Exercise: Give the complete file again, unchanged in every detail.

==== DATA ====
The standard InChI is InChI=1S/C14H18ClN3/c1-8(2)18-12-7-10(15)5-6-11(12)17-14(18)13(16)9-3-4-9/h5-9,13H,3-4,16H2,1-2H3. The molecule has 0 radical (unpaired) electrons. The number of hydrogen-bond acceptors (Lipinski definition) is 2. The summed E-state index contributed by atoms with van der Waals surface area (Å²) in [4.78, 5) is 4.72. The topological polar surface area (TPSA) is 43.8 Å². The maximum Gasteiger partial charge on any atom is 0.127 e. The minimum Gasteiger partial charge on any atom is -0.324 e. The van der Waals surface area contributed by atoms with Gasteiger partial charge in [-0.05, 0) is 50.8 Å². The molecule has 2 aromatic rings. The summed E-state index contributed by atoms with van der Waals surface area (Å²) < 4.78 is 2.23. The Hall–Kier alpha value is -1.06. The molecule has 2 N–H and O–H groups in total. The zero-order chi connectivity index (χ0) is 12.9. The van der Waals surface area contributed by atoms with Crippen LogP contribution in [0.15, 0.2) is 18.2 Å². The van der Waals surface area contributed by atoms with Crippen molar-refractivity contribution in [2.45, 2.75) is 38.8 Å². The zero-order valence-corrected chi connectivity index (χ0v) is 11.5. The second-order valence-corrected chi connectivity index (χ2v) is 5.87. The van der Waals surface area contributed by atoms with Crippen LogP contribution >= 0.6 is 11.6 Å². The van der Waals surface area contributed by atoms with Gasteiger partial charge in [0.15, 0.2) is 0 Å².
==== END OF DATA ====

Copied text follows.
The standard InChI is InChI=1S/C14H18ClN3/c1-8(2)18-12-7-10(15)5-6-11(12)17-14(18)13(16)9-3-4-9/h5-9,13H,3-4,16H2,1-2H3. The molecule has 0 radical (unpaired) electrons. The number of hydrogen-bond acceptors (Lipinski definition) is 2. The summed E-state index contributed by atoms with van der Waals surface area (Å²) in [4.78, 5) is 4.72. The topological polar surface area (TPSA) is 43.8 Å². The maximum Gasteiger partial charge on any atom is 0.127 e. The minimum Gasteiger partial charge on any atom is -0.324 e. The van der Waals surface area contributed by atoms with Gasteiger partial charge in [-0.05, 0) is 50.8 Å². The molecule has 2 aromatic rings. The summed E-state index contributed by atoms with van der Waals surface area (Å²) < 4.78 is 2.23. The Hall–Kier alpha value is -1.06. The molecule has 2 N–H and O–H groups in total. The zero-order chi connectivity index (χ0) is 12.9. The van der Waals surface area contributed by atoms with Crippen LogP contribution in [0.15, 0.2) is 18.2 Å². The van der Waals surface area contributed by atoms with Crippen molar-refractivity contribution in [2.45, 2.75) is 38.8 Å². The zero-order valence-corrected chi connectivity index (χ0v) is 11.5. The second-order valence-corrected chi connectivity index (χ2v) is 5.87. The van der Waals surface area contributed by atoms with Crippen LogP contribution >= 0.6 is 11.6 Å². The van der Waals surface area contributed by atoms with Gasteiger partial charge in [0.15, 0.2) is 0 Å².